Sitting squarely on the other side of the debate are major powerhouse companies such as Netflix, Microsoft, Amazon and Google. They do so under the banner of an open and equal internet, however they have much to gain from a Title II classification. Netflix customers consume tremendous amounts of bandwidth and Netflix is a major contributor to data consumed around the world. Microsoft, Amazon and Google have similar skin in the game. They are all major cloud providers and want to ensure their services are consumable without extra cost to them.
Given these observations, there are two heavily weighted sides to the argument. The major advocates on each side have a lot to gain and a lot to lose. Additionally, they've been very successful at rallying support. So much so that we've completely lost our ability to be objective and look at the problem from different angles and consider additional solutions. We're led to believe that Title I and Title II are the only options. This is further compounded by the fact that our elected officials are very non-technical. They're also more likely to bend to the will of lobbyists than they are to seek out fair options.
The Trolley Problem (It's Really Not)
The debate between Title I and Title II classification treats our internet infrastructure like the trolley problem. If you're unfamiliar with the Trolley Problem, you can buzz over to Wikipedia for a pretty in depth explanation. Netflix is often used as the poster child for Title I classification with claims that it should be responsible for the vast amounts of data that its users consume and should pay ISPs for more bandwidth. In reality, the consumers choose what they use their bandwidth for and Netflix is the most popular. If it wasn't them, it would very likely be something else.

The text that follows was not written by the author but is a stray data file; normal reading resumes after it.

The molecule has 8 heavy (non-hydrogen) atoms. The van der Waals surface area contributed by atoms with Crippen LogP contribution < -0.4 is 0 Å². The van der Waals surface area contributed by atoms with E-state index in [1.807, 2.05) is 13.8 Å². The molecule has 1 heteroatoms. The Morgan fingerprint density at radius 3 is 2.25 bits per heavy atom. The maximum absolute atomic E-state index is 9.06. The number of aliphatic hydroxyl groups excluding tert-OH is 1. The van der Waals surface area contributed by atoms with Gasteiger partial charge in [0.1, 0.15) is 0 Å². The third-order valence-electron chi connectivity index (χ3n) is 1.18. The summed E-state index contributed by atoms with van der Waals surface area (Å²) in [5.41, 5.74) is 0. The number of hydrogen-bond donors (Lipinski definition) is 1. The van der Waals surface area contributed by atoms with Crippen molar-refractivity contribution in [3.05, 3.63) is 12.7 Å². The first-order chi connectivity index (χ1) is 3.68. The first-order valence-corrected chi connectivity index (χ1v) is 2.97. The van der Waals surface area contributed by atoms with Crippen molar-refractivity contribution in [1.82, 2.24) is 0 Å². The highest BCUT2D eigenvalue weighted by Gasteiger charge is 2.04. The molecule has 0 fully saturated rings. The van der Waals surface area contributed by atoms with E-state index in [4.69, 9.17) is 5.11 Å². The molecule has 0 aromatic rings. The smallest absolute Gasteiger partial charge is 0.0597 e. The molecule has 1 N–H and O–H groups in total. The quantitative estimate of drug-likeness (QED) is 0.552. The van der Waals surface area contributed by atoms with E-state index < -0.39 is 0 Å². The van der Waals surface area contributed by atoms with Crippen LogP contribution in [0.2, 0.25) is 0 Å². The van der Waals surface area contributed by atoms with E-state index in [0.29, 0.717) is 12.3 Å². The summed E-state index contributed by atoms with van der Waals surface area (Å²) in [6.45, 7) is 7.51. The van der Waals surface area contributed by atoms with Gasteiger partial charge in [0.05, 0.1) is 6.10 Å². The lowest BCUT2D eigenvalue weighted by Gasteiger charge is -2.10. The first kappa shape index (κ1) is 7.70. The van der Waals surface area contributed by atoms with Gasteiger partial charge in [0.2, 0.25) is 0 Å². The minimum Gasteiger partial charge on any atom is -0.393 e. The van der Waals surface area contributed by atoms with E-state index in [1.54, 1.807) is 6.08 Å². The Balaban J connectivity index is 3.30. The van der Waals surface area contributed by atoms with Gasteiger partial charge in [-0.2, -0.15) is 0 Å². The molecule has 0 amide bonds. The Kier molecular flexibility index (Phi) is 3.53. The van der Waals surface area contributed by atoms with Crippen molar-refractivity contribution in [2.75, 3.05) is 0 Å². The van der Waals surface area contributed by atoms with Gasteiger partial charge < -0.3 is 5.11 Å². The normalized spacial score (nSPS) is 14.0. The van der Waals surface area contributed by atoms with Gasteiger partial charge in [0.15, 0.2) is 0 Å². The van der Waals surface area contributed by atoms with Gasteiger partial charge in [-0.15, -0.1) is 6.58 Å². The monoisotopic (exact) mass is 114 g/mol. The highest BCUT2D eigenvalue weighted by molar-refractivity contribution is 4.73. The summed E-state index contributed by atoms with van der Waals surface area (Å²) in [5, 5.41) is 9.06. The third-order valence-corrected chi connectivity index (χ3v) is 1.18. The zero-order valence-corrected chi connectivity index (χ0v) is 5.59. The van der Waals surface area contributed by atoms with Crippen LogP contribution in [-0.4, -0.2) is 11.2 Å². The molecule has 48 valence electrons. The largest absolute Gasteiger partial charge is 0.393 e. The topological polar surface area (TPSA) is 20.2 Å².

Looking back at the Trolley Problem though, the people against Title I classification put forth that by allowing Netflix to pay for bandwidth prioritization, you're sacrificing competitors (the 5 folks on the first track). Those against Title II classification essentially claim that by making things fair for the masses, the trolley is being diverted to the second track and will damage Netflix by not allowing expanded infrastructure to carry the load.